(LONDON) — Two years ago Natasha Ednan-Laperouse suffered a fatal allergic reaction after eating a Pret a Manger sandwich that her family says did not list one critical ingredient: sesame.
Natasha, 15, was allergic to sesame.
This week, the West London Coroner’s Court will hear from her family, British Airways and Pret a Manger.
There are two central questions: Was the allergen information listed correctly? And who is to blame for Natasha’s death?
On July 17, 2016, Natasha ate an artichoke, olive and tapenade baguette sandwich from Pret a Manger in London’s Heathrow Airport while waiting for her flight to Nice, France, with her father, Nadim Ednan-Laperouse, and her best friend. According to a statement from her father, read in court Monday by the family’s lawyer, Jeremy Hyam, she fell ill about 20 minutes later on her British Airways flight.
After Natasha broke out in hives “like a jellyfish sting” and complained of an itchy throat, her father administered the first EpiPen injection to her leg, according to the statement.
“Natasha said that she still couldn’t breathe and desperately looked at me, she said ‘Daddy, help me, I can’t breathe,'” her father said.
When her symptoms failed to improve, her father said he administered a second EpiPen injection, also to her leg. Natasha fell unconscious on the flight and was pronounced dead in a hospital in Nice a few hours later.
According to EU regulations, sesame is one of 14 allergens that must be listed on food products made off premises.
But EU rules also say that each country has some leeway in how it communicates information for freshly made food, and UK regulations don’t require freshly made, non-pre-packaged food to be individually labeled.
In a statement, Pret said the individual sandwich would not have been labeled with allergen or ingredient information. But the company said there are signs that tell consumers with allergies to speak to managers for additional information. The family’s lawyer also questioned the Heathrow branch manager on Monday about the specific stickers that should have been in place around the shelves and cash registers.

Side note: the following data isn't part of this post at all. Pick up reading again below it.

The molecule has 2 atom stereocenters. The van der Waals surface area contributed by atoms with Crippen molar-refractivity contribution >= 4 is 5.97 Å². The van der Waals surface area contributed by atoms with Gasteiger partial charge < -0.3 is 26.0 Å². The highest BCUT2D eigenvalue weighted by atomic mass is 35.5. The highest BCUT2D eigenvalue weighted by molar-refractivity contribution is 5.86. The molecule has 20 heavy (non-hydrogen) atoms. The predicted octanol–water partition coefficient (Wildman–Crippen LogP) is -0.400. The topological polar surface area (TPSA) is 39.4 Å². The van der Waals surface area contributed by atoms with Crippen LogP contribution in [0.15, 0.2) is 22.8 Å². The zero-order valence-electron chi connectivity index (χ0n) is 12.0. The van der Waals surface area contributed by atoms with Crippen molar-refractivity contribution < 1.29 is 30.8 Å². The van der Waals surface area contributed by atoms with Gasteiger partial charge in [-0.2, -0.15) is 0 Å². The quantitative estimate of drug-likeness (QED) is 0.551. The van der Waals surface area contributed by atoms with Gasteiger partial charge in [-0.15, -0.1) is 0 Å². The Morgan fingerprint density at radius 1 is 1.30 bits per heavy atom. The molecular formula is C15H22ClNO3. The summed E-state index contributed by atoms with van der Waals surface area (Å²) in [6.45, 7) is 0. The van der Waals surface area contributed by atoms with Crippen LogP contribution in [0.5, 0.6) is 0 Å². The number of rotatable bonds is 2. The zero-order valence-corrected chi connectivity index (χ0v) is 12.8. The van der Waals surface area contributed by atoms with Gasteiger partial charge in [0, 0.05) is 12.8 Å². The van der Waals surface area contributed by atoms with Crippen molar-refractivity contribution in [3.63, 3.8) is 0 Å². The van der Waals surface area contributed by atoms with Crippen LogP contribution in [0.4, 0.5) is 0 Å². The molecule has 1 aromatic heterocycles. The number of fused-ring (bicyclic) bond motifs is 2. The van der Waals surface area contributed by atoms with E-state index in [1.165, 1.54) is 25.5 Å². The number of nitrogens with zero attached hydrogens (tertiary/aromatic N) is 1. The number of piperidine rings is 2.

On Tuesday, Jonathan Perkins, director for risk and compliance of Pret, testified in court.
“I don’t accept that allergy signage was failing,” he said, admitting that the company has made alterations to the way it provides information since Natasha’s death.
Perkins clarified that the company is “not legally obliged to label each individual package.”
A Pret spokesman said in an earlier statement: “We were deeply saddened to hear about Natasha’s tragic death, and our heartfelt thoughts are with her family and friends. We take food allergies and how allergen information is provided to our customers extremely seriously. We will continue to do all that we can to assist the coroner’s inquest.”
There have been nine cases of sesame-related complaints from Pret and four of those required hospital treatment, according to Hyam.
In a statement, Natasha’s family described her as a popular, mature and fun-loving girl who enjoyed horseback riding and ice-skating.
“As a family of four, we had a very close relationship. Our home was quite noisy with laughter, joking and teasing. As a teenager Natasha was always open with us and would readily talk to us about any problems she may be experiencing and would ask us for our advice. She had a strong moral compass and often showed maturity beyond her years.”
Her father also said Natasha had dealt with allergies for years and “put her trust in food labeling.”
“I was stunned that a big food company like Pret could mislabel a sandwich and this could cause my daughter to die, he said.
Holly Shaw, a nurse adviser to Allergy UK, a non-profit that provides support, resources and advice to those living with allergies, emphasized that effective communication can save lives.
“Especially with young adults,” Shaw told ABC News. “When they’re at that risk-taking age, susceptible to peer pressure, it’s so important that they feel empowered and confident to ask those questions and talk to their friends about it.”
She went on, “The food provider, whether a grocery store or a cafe, needs to be able to provide accurate and consistent information. It’s where those chains have broken down that there are problems.”
The inquest is expected to last five days.
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